Music

The Alan Parsons Project: I Robot (Legacy Edition)

There's some great, if hokey, material to be had on I Robot, and yet it is also hugely entertaining and a must have for geeks interested in the late '70s sci-fi landscape


The Alan Parsons Project

I Robot (Legacy Edition)

Label: Arista / Legacy
US Release Date: 2013-09-17
UK Release Date: 2013-09-16
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Artist website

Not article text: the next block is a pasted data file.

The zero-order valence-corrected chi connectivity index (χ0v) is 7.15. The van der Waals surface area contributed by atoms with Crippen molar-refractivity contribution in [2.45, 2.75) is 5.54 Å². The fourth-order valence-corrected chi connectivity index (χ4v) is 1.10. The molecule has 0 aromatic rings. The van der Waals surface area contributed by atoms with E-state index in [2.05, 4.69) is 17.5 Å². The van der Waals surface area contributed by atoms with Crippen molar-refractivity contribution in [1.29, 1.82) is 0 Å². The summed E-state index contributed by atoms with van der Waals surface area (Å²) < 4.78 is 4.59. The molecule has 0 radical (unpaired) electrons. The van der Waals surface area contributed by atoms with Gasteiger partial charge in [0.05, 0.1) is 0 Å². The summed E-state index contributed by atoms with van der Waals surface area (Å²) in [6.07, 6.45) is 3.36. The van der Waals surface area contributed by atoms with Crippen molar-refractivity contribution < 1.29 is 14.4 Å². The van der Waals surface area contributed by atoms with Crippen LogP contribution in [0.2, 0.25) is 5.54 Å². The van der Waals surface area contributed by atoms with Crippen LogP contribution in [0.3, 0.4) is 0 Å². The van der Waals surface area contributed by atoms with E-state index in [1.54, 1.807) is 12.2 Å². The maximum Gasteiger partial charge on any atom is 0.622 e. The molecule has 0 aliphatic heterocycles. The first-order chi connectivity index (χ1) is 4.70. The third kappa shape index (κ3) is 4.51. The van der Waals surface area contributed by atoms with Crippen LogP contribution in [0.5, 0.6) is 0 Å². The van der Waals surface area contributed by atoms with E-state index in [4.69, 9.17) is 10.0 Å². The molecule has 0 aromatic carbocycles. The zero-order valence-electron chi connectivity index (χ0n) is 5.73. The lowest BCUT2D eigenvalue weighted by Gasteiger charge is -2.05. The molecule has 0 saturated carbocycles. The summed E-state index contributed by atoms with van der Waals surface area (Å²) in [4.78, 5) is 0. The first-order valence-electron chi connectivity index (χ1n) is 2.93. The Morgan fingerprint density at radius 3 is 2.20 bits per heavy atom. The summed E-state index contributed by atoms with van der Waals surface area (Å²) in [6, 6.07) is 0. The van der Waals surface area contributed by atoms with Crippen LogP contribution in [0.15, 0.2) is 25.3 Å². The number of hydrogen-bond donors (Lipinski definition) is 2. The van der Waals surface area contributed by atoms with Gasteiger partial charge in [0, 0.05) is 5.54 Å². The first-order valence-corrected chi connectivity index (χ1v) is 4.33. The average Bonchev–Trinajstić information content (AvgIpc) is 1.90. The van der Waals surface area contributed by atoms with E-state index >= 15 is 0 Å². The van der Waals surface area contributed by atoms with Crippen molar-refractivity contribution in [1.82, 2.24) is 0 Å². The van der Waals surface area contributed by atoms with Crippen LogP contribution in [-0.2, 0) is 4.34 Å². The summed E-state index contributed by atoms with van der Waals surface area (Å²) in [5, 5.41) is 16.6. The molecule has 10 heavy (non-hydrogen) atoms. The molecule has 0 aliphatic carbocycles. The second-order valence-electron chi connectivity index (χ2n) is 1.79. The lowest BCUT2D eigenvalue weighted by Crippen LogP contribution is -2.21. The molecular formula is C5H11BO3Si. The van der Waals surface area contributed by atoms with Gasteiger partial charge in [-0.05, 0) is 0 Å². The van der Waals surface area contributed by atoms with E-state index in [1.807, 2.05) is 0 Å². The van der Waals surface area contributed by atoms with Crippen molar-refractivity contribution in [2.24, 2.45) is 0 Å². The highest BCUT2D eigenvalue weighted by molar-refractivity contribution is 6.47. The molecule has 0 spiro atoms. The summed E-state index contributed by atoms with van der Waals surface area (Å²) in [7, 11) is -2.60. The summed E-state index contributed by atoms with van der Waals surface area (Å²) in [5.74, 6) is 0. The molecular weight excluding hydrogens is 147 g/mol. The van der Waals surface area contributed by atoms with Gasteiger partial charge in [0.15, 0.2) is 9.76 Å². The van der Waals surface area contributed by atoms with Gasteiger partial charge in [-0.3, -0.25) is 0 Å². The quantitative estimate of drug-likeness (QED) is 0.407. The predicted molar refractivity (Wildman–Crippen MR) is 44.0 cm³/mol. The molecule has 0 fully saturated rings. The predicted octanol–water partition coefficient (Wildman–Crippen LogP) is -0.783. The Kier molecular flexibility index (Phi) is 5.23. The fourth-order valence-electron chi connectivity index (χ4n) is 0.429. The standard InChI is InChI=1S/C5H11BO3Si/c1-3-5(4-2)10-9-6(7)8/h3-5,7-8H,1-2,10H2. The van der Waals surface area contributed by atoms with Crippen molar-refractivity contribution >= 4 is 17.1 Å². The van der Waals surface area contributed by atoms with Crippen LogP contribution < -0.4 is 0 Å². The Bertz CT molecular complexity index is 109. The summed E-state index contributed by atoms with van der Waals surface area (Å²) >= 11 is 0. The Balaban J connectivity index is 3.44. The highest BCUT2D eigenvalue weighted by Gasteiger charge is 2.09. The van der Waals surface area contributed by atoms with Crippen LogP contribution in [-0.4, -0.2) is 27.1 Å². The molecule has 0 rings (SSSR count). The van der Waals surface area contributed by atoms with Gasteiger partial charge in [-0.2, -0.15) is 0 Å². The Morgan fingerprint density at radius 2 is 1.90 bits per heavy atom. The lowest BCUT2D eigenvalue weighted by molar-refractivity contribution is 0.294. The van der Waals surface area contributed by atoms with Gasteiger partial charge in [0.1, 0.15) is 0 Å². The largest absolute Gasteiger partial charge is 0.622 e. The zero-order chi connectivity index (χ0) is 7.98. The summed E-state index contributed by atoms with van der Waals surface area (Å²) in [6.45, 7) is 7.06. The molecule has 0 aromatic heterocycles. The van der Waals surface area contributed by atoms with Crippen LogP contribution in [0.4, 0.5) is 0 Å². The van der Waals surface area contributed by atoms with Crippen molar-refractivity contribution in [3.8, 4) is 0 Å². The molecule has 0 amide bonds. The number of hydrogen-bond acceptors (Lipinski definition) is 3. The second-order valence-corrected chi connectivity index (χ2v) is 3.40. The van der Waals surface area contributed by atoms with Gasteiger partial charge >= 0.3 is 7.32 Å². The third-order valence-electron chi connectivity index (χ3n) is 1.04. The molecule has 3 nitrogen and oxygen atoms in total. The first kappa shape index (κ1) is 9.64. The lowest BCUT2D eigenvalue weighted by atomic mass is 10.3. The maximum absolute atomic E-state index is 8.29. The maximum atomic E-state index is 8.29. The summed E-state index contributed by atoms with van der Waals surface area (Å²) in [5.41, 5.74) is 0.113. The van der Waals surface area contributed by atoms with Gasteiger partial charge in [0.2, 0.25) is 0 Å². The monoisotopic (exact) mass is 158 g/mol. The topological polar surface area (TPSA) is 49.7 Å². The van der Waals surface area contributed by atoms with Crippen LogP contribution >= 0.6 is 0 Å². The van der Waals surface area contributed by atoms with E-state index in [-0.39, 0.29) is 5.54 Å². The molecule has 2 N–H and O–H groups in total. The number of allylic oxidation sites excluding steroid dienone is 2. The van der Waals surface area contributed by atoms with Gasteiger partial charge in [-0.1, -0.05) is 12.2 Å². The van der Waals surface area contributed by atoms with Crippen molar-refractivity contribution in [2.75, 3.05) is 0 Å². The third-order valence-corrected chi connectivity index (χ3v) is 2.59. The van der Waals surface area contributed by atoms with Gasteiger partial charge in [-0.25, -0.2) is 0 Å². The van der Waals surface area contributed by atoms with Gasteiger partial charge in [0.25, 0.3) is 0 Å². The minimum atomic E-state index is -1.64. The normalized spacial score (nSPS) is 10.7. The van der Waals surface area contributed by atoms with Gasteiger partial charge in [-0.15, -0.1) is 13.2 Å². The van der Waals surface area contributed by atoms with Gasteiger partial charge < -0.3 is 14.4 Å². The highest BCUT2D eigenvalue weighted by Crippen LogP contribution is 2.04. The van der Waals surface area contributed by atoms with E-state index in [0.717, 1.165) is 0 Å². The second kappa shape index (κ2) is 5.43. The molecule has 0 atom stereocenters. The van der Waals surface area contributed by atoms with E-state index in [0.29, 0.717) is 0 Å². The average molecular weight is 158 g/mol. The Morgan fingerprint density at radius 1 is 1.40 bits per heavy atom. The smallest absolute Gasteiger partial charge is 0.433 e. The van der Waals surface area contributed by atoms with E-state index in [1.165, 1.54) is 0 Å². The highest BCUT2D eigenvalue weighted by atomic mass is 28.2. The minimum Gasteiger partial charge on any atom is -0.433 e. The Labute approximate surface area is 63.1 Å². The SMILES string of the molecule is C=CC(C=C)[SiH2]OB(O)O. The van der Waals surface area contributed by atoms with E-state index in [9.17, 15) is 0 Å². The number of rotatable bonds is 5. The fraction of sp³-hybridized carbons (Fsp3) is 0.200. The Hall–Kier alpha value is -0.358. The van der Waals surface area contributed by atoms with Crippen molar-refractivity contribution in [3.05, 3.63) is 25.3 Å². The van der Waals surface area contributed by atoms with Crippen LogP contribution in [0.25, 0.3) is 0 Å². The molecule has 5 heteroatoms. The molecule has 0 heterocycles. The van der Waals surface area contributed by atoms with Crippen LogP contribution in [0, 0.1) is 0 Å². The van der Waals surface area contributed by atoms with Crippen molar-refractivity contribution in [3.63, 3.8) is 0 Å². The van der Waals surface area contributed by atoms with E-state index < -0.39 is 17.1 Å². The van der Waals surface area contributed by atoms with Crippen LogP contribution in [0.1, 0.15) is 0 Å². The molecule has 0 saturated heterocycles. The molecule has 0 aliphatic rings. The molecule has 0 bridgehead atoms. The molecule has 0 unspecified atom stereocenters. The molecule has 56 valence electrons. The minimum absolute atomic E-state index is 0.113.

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The Alan Parsons Project is an interesting anomaly in pop culture history. The outfit is an anomaly because it was a sort of progressive rock band or art rock band that made concept albums chiefly during the late '70s and early '80s, a time when most dinosaur rock bands of similar ilk were either adapting to new sounds (Rush, Genesis) or were going the way of the dodo (Emerson, Lake & Palmer). What's more, the Alan Parsons Project actually had hits, ranging from "Damned If I Do" to "Games People Play" to "Eye in the Sky" to the divine Phil Spector-influenced "Don't Answer Me". Part of the reason the Alan Parsons Project was so radio friendly was because it really was a wolf in a soft-rock band's clothing along the lines of an Air Supply. As such, the band (if you can call them that as they didn't tour during their heyday and used session musicians) is sort of looked at with some derision today: the Alan Parsons Project was used as a punchline in Austin Powers: The Spy Who Shagged Me, and much of their 10 album discography can be obtained by scouring vinyl buck bins in used record stores. (To wit, my vinyl copies of 1983's The Best of the Alan Parsons Project and 1984's Ammonia Avenue set me back 50 cents each.) In the liner notes to this "Legacy Edition" reissue of the 1977 sophomore LP, I Robot, Parsons is incredulous that his group was the only rock band on Arista Records at the time (a claim that isn't exactly true as the Dwight Twilley Band was signed to the label around the same period, and there are probably other examples), and he was rubbing shoulders with the likes of fellow label mates Barry Manilow and Whitney Houston at industry functions. That isn't so amazing when you think about it, for the Alan Parsons Project wasn't, at times, too far removed from the easy going sounds of Manilow or Houston.